The Firearms Policy Coalition has sued the Legislative Counsel of California, Diane Boyer-Vine, for her attempts to suppress free speech. The suit centers around a blog post that posted publicly available addresses and phone numbers of Assembly members who voted for gun control. The post by FPC member “Publius” on his or her blog, The Real Write Winger, was removed by WordPress.com after the Legislative Counsel said it violated California law. The suit, as described in the press release below, seeks to have California Government
Code section 6254.21(c) declared unconstitutional and to enjoin its enforcement.
This is the second lawsuit this year that the Firearms Policy Coalition has brought this year on First Amendment grounds. In the first lawsuit which they won, they challenged the California Legislature’s ban on the use of video footage from floor debates in political ads. This is an interesting tactic as it forces judges to apply, in most cases, strict scrutiny.
More on the lawsuit and the whole back story is below:
SACRAMENTO (August 5, 2016) A just-filed First Amendment lawsuit challenges the State of California’s attempt to censor a political blog using an unusual and unconstitutional “takedown” process authorized by a state statute. The lawsuit is funded by the Firearms Policy Coalition, and filed on behalf of one of the Coalition’s members.
“Publius” (a pseudonym, since the challenged law carries a criminal penalty) runs a political blog under the alias “The Real Write Wringer” and writes extensively about California politics, civil liberties, and the Second Amendment.
The case, Doe Publius v. Diane Boyer-Vine, Legislative Counsel of California, seeks a restraining order against and challenges California Government Code section 6254.21(c), which broadly restricts the publication of the home address or telephone number of any “elected or appointed official” on the Internet.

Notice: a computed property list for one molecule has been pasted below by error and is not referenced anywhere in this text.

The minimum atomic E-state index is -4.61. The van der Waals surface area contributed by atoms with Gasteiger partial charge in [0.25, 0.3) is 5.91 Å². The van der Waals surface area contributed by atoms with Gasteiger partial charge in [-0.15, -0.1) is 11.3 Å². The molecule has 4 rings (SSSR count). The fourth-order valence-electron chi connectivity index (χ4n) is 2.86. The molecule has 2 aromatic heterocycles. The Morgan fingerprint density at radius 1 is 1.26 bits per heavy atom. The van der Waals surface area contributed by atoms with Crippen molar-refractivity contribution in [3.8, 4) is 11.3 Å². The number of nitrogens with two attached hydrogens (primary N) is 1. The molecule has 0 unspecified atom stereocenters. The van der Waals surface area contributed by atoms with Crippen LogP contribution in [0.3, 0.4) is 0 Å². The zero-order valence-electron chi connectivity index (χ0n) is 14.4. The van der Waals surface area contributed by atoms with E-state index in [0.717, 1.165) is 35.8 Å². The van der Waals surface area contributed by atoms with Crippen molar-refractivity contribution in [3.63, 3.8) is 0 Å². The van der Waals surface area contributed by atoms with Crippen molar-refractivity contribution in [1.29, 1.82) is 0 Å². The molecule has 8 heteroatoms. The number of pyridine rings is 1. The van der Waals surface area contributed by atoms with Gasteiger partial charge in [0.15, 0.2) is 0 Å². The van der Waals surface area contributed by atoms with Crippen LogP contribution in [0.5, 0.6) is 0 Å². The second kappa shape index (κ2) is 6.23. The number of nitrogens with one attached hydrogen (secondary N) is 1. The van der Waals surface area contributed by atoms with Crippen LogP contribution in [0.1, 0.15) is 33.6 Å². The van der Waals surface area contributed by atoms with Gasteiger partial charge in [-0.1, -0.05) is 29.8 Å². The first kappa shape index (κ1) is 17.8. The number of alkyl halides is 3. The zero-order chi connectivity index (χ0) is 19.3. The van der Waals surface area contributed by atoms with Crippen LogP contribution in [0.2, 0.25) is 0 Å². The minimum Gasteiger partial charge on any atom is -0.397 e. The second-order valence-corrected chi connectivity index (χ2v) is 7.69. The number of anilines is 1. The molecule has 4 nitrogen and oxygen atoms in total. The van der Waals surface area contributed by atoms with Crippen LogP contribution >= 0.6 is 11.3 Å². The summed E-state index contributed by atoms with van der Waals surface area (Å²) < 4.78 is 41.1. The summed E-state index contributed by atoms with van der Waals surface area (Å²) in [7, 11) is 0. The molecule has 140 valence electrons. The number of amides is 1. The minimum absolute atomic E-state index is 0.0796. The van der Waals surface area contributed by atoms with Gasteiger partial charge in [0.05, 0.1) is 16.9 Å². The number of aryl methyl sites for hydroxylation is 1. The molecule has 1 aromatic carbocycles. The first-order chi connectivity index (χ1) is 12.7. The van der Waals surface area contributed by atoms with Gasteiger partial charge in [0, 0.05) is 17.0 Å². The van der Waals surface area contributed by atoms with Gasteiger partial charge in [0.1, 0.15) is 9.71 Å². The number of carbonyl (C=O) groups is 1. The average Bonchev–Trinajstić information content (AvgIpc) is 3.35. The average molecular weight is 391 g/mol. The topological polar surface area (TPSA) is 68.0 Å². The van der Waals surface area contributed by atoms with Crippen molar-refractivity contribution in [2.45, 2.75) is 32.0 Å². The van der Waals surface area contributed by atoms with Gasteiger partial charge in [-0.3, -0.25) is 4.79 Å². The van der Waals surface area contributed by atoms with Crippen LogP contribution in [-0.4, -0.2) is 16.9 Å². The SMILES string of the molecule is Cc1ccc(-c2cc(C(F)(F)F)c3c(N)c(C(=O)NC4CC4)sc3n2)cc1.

Following California Governor Jerry Brown’s July 1 signing of six new gun control laws, the FPC member (pseudonymized as “Publius” in the lawsuit due to potential criminal liability) published a post on July 5 saying, in part, “… below is the names, home addresses, and home phone numbers of all the legislators who decided to make you a criminal if you don’t abide by their dictates. So below is the current tyrant registry. These are the people who voted to send you to prison if you exercise your rights and liberties. This will be a constantly updated list depending on future votes ….”
Soon after, the political blog’s hosting site, WordPress.com, received a censorious takedown letter from the California Legislative Counsel threatening litigation if the “tyrant registry” wasn’t removed due to the “grave risk” that it supposedly posed to the safety of elected officials.
In her letter, Deputy Legislative Counsel Kathryn Londenberg told WordPress.com that “My office represents the California State Legislature” and that it had “come to [their] attention that the home addresses of 14 Senators and 26 Assembly Members have been publically [sic] posted on an Internet Web site hosted by you without the permission of these elected officials.” She went on to say that if the content was not taken down within 48 hours, “we reserve the right to file an action seeking injunctive relief, as well as associated court costs and attorney’s fees.”